Changing pi-hole ip-address without running reconfigure (pihole -r) in raspi os buster

which text files i have to edit therefore? is it only these two files?

where in the webinterface the actual ip of the pi-hole is displayed?


This information was removed from the web interface, as it was unreliable. It was only sourced from setupVars.conf and needed a manual change via pihole -r to be set.
Pi-hole now determines the appropriate interface IP automatically. No need to set it manually anymore.

huh - why not simply use 'ip address show' for the interface display???

'Pi-hole now determines the appropriate interface IP automatically.' aha - and what would be an 'appropriate' ip and where it should be set now? and where does 'pihole -r' set the ip of the raspberry now?

FTL will determine the current IP bound to the interface the query arrived on. (This does not mean your device doesn't need a static IP!)

It does this only in cases dhcpcd5 is already installed (i.e on Rapsberry Pi OS). For all other distributions you need to set a static IP manually.

Pi-hole is not meant to be a network monitoring tool. But Pull requests adding this (back) are always welcome.

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thank you for all the detailed feedback!


found another place where ip-address/network has to be edited when cloning a pi-hole install for another network: /etc/dnsmasq.d/01-pihole.conf

omg - why all this absurd redundant stuff? why not just set the network-properties in one single file/place? is this really so hard dear pi-hole coders?

Why didn't you simply run pihole -r and select the reconfigure option? That's what that option is designed to do.

because this is a very bad method to prepare several clones in one network for differnt other networks so that a clueless employee just has to plug in the pi there and it is immediately accessible remotely via ssh. and because redundant settings are the most pointless thing anyway.

Where do you make out redundant settings?

You're talking about the method you chose to employ.

If you are intent on cloning, I'd suggest a different approach.
Note that for different hardware, the pihole-FTL binary may not match, preventing it from running at all, so that would rule out cloning.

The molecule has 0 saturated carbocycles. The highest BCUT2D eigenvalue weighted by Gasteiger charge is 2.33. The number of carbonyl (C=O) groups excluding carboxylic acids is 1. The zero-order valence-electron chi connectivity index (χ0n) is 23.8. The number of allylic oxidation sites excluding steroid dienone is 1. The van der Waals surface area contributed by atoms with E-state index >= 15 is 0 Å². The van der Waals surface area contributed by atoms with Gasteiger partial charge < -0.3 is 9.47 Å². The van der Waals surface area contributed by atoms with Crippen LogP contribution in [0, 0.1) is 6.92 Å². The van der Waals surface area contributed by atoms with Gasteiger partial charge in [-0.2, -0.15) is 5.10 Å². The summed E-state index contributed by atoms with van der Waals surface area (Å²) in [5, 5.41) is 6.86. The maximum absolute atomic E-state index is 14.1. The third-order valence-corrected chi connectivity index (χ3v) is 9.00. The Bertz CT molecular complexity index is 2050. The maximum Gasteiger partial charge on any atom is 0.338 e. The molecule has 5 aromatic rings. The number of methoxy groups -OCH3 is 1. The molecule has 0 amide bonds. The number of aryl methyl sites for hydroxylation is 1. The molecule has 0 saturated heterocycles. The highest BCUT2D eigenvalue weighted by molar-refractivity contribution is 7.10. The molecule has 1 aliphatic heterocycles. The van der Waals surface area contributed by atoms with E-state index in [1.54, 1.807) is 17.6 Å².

But you could clone the sd card to use it on identical hardware.

Whether that would be "immediately accessible remotely via ssh" would depend on your chosen network configuration on that device.

Of course, if you'd opted for Pi-hole to create a static IP address on-device during installaton or you've configured such a static on-device IP yourself, you're stuck if the new network doesn't match the current one, or if that IP address would've already been taken in the new network.

If you chose to define a fixed IP address for Pi-hole by configuring a DHCP lease reservation in your router instead, you'd just have to find your Pi-hole host machine's IP in your router, ssh into it, and then run pihole -r once.

You could even skip pihole -r if the new network would be identical to your current (that's including the DHCP lease reservation for your Pi-hole host machine, of course).

As an example, I made a pre-built Pi Zero W Pi-hole for my sister who lives 1,600 miles away. I had her change the IP range on her router to match mine, then I made her Pi-hole match the IP I use. This made it a simple clone. I put in her WiFi credentials in the wpa_supplicant file and shipped it.

All she had to do was plug it in and set the DNS on her router DHCP to that IP. It's been running this way for more than 2 years now.

@Bucking_Horn @jfb

yep - we do that similar - even with complete routers for our freelancers. and i did same things private with adsb-receivers. anyways - it is simply a very bad idea to have the ip settings for an pi-hole raspberry redundant in 3 different files/places. and that the webinterface of a network device does not show the actual ip used is cringe too.

Pull requests are welcomed at our GitHub repository.

The reason is simple: the settings in those file do different things.


you define the network settings for the device hosting Pi-hole. This file is completely independent of Pi-hole, but a good point to make sure Pi-hole as a fixed IP assignment (other users might to choose a fixed DHCP assignment).

Is a collection of setting for the web interface and the connection between the web interface and the DNS resolver. We are working already on removing the IP settings from this file, firsts steps are the linked PRs above. If you have a good idea how to solve the open questions in this PR, we are happy to hear about them.

Is the actual configuration file for Pi-hole's embedded DNS server. There are only two typed of IPs set here: Pi-hole's upstream DNS server and (if applicable) the IPs for conditional forwarding.

You have a very specific use case which is not the covered by Pi-hole by default. But remember: Pi-hole is a free time project of volunteers which cost you nothing and does provide a simple way to configure your device in a new environment (pihole -r) which you don't want to use. So please refrain from ranting here.

it is not a rant but the same answer to the same/similar questions. but i give up. it is without question a brilliant idea to manage the ip-addresses in several files. have a nice weekend.

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